Sarah Palmer Young

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Sarah A. Graham Palmer Young
Sarah Graham Young from American Women, 1897 - cropped.jpg
Sarah A. Graham

(1830-08-19)August 19, 1830
Ithaca, NY
DiedApril 6, 1908(1908-04-06) (aged 77)
Des Moines, Iowa
Other names"Aunt Becky"

Sarah Graham Palmer Young (August 19, 1830 - April 6, 1908) worked as a regimental nurse during the American Civil War. In 1867, she published The Story of Aunt Becky's Army-Life,[1] an account of her wartime experiences.

Early life and marriages[edit]

She was born in Ithaca, New York as Sarah A. Graham.[2]

She married Abel O. Palmer, who died before 1862, and married David C. Young on April 6, 1867, after the Civil War.[2]

Nursing during the Civil War[edit]

Palmer left Ithaca on September 3, 1862, following the 109th New York Volunteer Infantry Regiment to Laurel, Maryland and leaving her two daughters in the care of relatives.[1]

The regiment initially served at Annapolis Junction, Maryland, guarding the railroad to Washington, D.C.[3]

In one anecdote she told, during the Siege of Petersburg Palmer wanted to send a seriously ill patient to Washington but the doctor in charge objected. She managed to obtain a ticket for him and sent him off, leading to an angry argument with the doctor the following day.[1] Later she embellished this story to include multiple patients, and claimed that the doctor took his complaint to Union general Ulysses S. Grant. According to Palmer's later account, Grant "laughed and said 'I've got nothing to say. Aunt Becky outranks me!'"[4]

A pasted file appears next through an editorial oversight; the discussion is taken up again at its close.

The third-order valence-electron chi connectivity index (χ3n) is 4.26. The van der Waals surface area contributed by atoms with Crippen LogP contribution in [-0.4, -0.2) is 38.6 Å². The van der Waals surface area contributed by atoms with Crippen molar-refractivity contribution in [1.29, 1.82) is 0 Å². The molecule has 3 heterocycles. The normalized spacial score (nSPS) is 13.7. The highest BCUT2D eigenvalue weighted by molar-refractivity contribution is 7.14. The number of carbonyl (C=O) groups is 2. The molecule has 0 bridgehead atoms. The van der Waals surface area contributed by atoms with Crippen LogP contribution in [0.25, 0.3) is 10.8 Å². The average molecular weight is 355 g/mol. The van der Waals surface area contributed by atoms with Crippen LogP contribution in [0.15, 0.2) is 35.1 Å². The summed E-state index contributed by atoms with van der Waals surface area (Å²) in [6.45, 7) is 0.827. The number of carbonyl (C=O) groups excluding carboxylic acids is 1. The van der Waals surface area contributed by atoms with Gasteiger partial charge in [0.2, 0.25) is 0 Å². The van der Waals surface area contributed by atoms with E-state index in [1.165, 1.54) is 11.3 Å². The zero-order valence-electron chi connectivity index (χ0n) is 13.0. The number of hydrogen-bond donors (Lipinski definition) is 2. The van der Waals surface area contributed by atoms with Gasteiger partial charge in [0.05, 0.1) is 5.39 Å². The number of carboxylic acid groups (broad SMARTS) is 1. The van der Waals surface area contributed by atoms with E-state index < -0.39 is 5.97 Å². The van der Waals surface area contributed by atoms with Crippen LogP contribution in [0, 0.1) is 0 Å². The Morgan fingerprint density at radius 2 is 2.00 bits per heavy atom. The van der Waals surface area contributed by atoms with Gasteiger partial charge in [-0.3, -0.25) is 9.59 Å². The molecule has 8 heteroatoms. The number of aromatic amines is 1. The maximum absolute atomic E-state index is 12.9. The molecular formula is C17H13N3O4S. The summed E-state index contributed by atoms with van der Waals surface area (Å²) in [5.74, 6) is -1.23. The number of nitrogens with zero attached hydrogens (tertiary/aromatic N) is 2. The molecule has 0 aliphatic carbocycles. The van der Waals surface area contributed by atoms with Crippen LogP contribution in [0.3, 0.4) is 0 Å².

At some point she acquired the nickname "Aunt Becky"; it is not clear if this nickname was applied to her during her civilian life before the American Civil War, or if the nickname was given by her patients or colleagues. One secondary source claims that patients often called her "Mother", a nickname she disliked, and she encouraged using the different nickname after a soldier suggested she looked like his Aunt Becky.[5]

After the Civil War[edit]

Palmer, from a photograph published in 1903

The Story of Aunt Becky's Army-Life was co-authored with Sylvia Lawson Covey. Palmer had kept a full diary of her nursing experiences, but most of the diary was lost, leaving only around three months of material and Palmer's account was therefore largely dictated from memory.

After her remarriage in 1867, her family moved to Des Moines, Iowa the following year. Palmer continued to be interested in the welfare of soldiers, and on the outbreak of the Spanish–American War Palmer raised funds for the Iowa Sanitation Commission, which provided medical supplies for the soldiers, and became the Commission's president.[2]

She died on April 6, 1908, which was also her 41st wedding anniversary, and was buried in Woodland Cemetery in Des Moines.[6]


  1. ^ a b c Palmer, S.A.; Covey, Sylvia Lawson (1867). The Story of Aunt Becky's Army-Life. John F. Trow and Co. pp. 215pp.
  2. ^ a b c "'Aunt Becky' Young". Grand Army Advocate. Des Moines, Iowa. 1908. Retrieved 2013-11-16.
  3. ^ "109th NY Infantry Regiment during the Civil War". May 24, 2012. Retrieved 16 November 2013.
  4. ^ "She Outranked Grant". Richmond Planet. Richmond, VA. January 13, 1900. Retrieved 2013-11-16.
  5. ^ ""Aunt Becky" Young – Civil War Heroine". December 6, 2009. Retrieved 10 March 2014.
  6. ^ FLH (June 2, 2008). "Sarah A. Palmer Young". Find a Grave. Retrieved 16 November 2013.

Further reading[edit]

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